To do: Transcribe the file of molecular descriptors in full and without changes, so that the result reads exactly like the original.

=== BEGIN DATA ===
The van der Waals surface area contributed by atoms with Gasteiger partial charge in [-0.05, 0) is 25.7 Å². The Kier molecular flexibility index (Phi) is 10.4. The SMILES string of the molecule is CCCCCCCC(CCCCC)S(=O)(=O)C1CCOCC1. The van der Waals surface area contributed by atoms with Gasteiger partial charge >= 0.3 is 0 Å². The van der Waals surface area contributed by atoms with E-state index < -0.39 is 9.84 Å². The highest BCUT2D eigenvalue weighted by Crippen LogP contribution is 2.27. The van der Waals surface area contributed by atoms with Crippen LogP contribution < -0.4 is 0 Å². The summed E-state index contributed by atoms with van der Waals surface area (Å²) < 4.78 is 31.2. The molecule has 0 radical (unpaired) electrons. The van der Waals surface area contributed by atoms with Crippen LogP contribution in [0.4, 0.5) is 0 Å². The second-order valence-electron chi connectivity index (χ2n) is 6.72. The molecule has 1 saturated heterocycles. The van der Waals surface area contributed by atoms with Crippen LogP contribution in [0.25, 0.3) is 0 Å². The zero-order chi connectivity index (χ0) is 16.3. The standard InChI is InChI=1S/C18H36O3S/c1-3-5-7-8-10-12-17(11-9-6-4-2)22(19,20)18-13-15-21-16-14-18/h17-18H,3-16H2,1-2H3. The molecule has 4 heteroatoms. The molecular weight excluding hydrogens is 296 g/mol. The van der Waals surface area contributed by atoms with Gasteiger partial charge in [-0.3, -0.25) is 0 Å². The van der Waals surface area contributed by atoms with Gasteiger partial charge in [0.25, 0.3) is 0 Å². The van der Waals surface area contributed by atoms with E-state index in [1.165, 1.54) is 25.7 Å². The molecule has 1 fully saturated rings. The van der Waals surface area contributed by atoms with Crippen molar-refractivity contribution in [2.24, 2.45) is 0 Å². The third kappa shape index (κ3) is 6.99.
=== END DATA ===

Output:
The van der Waals surface area contributed by atoms with Gasteiger partial charge in [-0.05, 0) is 25.7 Å². The Kier molecular flexibility index (Phi) is 10.4. The SMILES string of the molecule is CCCCCCCC(CCCCC)S(=O)(=O)C1CCOCC1. The van der Waals surface area contributed by atoms with Gasteiger partial charge >= 0.3 is 0 Å². The van der Waals surface area contributed by atoms with E-state index < -0.39 is 9.84 Å². The highest BCUT2D eigenvalue weighted by Crippen LogP contribution is 2.27. The van der Waals surface area contributed by atoms with Crippen LogP contribution < -0.4 is 0 Å². The summed E-state index contributed by atoms with van der Waals surface area (Å²) < 4.78 is 31.2. The molecule has 0 radical (unpaired) electrons. The van der Waals surface area contributed by atoms with Crippen LogP contribution in [0.4, 0.5) is 0 Å². The second-order valence-electron chi connectivity index (χ2n) is 6.72. The molecule has 1 saturated heterocycles. The van der Waals surface area contributed by atoms with Crippen LogP contribution in [0.25, 0.3) is 0 Å². The zero-order chi connectivity index (χ0) is 16.3. The standard InChI is InChI=1S/C18H36O3S/c1-3-5-7-8-10-12-17(11-9-6-4-2)22(19,20)18-13-15-21-16-14-18/h17-18H,3-16H2,1-2H3. The molecule has 4 heteroatoms. The molecular weight excluding hydrogens is 296 g/mol. The van der Waals surface area contributed by atoms with Gasteiger partial charge in [-0.3, -0.25) is 0 Å². The van der Waals surface area contributed by atoms with Gasteiger partial charge in [0.25, 0.3) is 0 Å². The van der Waals surface area contributed by atoms with E-state index in [1.165, 1.54) is 25.7 Å². The molecule has 1 fully saturated rings. The van der Waals surface area contributed by atoms with Crippen molar-refractivity contribution in [2.24, 2.45) is 0 Å². The third kappa shape index (κ3) is 6.99.